Dorian Hurricane Damage in Florida Averted. Or Was it?

Dorian Hurricane Damage in Florida Averted. Or Was it?

Though Hurricane Dorian did not make landfall in Florida, it certainly highlighted concerns for real estate buyers and brokers, who witnessed the catastrophic damage and heartache that it caused in the islands in the Northern Bahamas. The real hurricane damage in Florida is done to our real estate markets with all the hype surrounding the media build up to the arrival of hurricanes to Florida.  This shakes buyer confidence each time this exercise is played out.  Although many locals know it’s mostly hype, those who are not experienced do not and this could easily push out of state buyers off the fence when considering a move south or a second seasonal home in Florida. 

Brokers say the media hype around possible hurricane damage in Florida won’t have a lasting effect on buyers and sellers’ minds, but the hurricane which hit the Abaco Islands and Grand Bahamas on Labor Day weekend, killing at least forty people and destroying homes and entire communities is giving some buyers and sellers pause for thought. The devastation was a grim reminder of what can happen anywhere on the coasts of our country.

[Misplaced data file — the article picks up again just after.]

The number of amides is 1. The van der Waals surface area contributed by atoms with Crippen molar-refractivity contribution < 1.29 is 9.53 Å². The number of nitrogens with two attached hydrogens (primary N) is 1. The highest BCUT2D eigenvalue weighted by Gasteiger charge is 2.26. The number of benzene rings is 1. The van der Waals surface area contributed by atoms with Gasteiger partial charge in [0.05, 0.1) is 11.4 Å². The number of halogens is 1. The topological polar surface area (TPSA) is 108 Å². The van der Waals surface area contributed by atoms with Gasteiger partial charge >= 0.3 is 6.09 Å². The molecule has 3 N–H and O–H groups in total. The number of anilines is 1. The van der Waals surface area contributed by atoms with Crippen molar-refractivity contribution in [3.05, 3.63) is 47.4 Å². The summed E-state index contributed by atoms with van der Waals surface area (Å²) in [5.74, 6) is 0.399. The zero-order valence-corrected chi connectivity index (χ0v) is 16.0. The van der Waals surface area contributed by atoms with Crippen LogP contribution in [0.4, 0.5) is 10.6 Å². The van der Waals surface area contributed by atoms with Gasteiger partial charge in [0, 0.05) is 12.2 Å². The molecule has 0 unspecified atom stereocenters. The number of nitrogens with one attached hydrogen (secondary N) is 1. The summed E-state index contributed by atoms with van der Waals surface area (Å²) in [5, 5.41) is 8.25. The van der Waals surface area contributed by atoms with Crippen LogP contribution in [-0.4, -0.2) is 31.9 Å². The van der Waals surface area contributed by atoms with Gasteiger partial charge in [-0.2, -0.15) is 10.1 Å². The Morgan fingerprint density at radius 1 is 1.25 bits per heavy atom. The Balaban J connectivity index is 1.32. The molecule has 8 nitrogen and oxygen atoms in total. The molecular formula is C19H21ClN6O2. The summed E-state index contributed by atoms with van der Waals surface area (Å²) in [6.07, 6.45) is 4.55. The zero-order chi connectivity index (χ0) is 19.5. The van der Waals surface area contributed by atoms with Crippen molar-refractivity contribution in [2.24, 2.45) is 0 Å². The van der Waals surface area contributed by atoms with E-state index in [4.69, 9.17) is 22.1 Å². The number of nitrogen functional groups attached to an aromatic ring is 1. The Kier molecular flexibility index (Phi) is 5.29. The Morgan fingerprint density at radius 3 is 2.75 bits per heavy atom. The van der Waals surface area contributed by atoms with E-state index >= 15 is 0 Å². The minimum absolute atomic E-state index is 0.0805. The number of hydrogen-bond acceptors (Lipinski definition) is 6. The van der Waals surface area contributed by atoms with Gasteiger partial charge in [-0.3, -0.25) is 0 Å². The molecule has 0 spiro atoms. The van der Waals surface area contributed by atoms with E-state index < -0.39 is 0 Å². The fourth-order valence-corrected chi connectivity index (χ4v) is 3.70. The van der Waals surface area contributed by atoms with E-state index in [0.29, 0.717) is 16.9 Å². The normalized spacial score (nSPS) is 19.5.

Compared to a decade ago buyers are increasingly asking about natural disasters, they have more questions about the sea level rise and whether a property has impact windows and doors and what its flood elevation is. Buyers want homes built to new flood zone standards too.

 Florida’s building codes and resiliency efforts made by cities like Miami Beach make buyers more comfortable on closing properties. In 2017 for example, city of Miami residents voted to pass the $400 million ‘Miami Forever Bond’. Nearly half of those funds are intended to be spent on storm grade upgrades, flood pumps and sea walls. Miami Beach has installed storm water pumps and raised roads in some areas.

It is a conversation that is naturally had in the Florida Real Estate market. People are much more educated about natural disasters and global warming. The tide is going to rise everywhere and because of this there are really strong new laws that have been passed to ensure the safety of life and property in the event of a hurricane.

Insurers are still writing policies on Florida real estate. Having good insurance and saving millions of dollars in taxes, outweighs the risk of having a hurricane every 20 or 30 years. Even when storms hit here, and there is landscape damage and electrical damage, it all gets cleaned up pretty quickly. All Florida cities have emergency plans in place for hurricane season and FPL are extremely reactive too. In the end the effects will be felt to everyone’s numbers for the month of September, but the sales blip is smaller with each miss as time goes on and the infrastructure is improved on.

So in the end hurricane damage in Florida is all about confidence in the local market and governments that a hurricane won’t decimate things like it did with Hurricane Andrew.  The local building codes and confidence in the government oversight on hurricane preparedness has helped to keep investor and overall buyer market confidence high through each hurricane season.

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